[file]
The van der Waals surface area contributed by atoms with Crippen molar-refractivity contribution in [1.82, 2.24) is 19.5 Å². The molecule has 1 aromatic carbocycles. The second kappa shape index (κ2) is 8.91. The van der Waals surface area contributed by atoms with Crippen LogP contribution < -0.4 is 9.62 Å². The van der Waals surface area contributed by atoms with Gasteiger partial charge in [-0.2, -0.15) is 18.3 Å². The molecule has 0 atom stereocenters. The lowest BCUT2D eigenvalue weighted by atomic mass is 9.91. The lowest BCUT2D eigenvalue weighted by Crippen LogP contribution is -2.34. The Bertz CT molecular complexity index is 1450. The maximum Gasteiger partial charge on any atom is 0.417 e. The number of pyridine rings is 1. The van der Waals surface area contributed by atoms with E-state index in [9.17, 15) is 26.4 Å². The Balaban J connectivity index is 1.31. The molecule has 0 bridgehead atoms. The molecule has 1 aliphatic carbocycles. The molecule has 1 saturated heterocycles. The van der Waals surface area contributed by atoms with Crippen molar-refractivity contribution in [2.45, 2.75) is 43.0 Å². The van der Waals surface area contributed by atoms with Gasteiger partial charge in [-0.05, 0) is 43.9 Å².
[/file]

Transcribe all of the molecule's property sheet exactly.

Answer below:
The van der Waals surface area contributed by atoms with Crippen molar-refractivity contribution in [1.82, 2.24) is 19.5 Å². The molecule has 1 aromatic carbocycles. The second kappa shape index (κ2) is 8.91. The van der Waals surface area contributed by atoms with Crippen LogP contribution < -0.4 is 9.62 Å². The van der Waals surface area contributed by atoms with Gasteiger partial charge in [-0.2, -0.15) is 18.3 Å². The molecule has 0 atom stereocenters. The lowest BCUT2D eigenvalue weighted by atomic mass is 9.91. The lowest BCUT2D eigenvalue weighted by Crippen LogP contribution is -2.34. The Bertz CT molecular complexity index is 1450. The maximum Gasteiger partial charge on any atom is 0.417 e. The number of pyridine rings is 1. The van der Waals surface area contributed by atoms with E-state index in [9.17, 15) is 26.4 Å². The Balaban J connectivity index is 1.31. The molecule has 0 bridgehead atoms. The molecule has 1 aliphatic carbocycles. The molecule has 1 saturated heterocycles. The van der Waals surface area contributed by atoms with Crippen molar-refractivity contribution in [2.45, 2.75) is 43.0 Å². The van der Waals surface area contributed by atoms with Gasteiger partial charge in [-0.05, 0) is 43.9 Å².